Previous plans to install new sirens from Papamoa to Omanu have been delayed, with the impact of Covid-19 attributed as the main factor.
However, any system must fit the profile for new regulations regarding tsunami warning infrastructure.
It comes after residents in the Thames Coromandel District Council region expressed major concerns about the deactivation of the tsunami warning system in their area.
Mercury Bay resident Linda Cholmondeley Smith expressed her concerns with TCDC Mayor Sandra Goudie after the earthquake and tsunami threat across the East Coast on Friday, March 5.
Linda was left disappointed at the lack of alerts and soon discovered regional plans to deactivate sirens.
“Within six hours we have had three earthquakes and there has not been anything from Civil Defence,” Linda says.
Linda claims the Mayor told her at a public meeting on Sunday, March 21, that the decision to deactivate the sirens in the TCDC area was an internal decision with no public consultation.
TCDC civil defence controller Garry Towler clarifies the tsunami sirens in TCDC will be disconnected in September. He also disputes the idea there was no public consultation.
“We’ve been flagging up since at least December 2016 that the tsunami warning sirens in our district are not compliant with the new national standards,” says Gary.
“Because of issues around their location, wind direction, double-glazing in windows they are not the most effective means of alerting people.”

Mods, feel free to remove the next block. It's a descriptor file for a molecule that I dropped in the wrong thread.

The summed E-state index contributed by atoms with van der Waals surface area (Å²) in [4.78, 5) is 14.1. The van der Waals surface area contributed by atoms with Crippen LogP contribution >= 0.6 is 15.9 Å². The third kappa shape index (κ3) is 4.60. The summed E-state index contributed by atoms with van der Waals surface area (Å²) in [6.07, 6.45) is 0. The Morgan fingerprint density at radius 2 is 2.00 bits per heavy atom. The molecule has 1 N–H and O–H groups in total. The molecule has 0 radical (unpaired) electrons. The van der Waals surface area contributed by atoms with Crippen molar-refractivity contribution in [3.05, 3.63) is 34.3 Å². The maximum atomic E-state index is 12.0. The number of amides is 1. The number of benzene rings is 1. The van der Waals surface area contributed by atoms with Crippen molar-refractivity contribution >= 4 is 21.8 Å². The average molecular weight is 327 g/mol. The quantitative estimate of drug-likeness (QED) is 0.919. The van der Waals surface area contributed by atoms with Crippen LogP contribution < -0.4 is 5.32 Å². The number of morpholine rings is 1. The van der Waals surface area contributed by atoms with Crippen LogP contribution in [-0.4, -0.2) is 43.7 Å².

In 2014, the Ministry of Civil Defence & Emergency Management released a new standard for tsunami warning sirens.
A timeframe until June 2020 was given to meet this new standard.
In July 2020, TCDC were informed their sirens no longer complied.
In Tauranga, there are currently no active tsunami sirens.
Much like in the TCDC area, any sirens in Tauranga would need to meet the new guidelines set out in 2014.
“The standard requires sirens intended to be used for tsunami warnings to be PA capable in order to provide simple and clear voice messages after the alert signal,” Barbara explains.
Plans to install up to 12 sirens, covering around 15km, remain.
However, the project is on hold due to Covid-19 related supply chain issues. A report related to the use of sirens will be presented to Tauranga City Council commissioners on April 27.
Civil Defence New Zealand advise not to wait for official warnings. If you’re near the coast and feel an earthquake that is long or strong, get gone is the message.
Linda has now started a petition to try and ensure sirens remain a part of the alert system in the Thames-Coromandel region.
She believes implementing the new systems alongside traditional air-raid style sirens, is the most expedient way to ensure safety for all. “We’re doing all these great things which are ok when they are already complimenting a system that already exists.”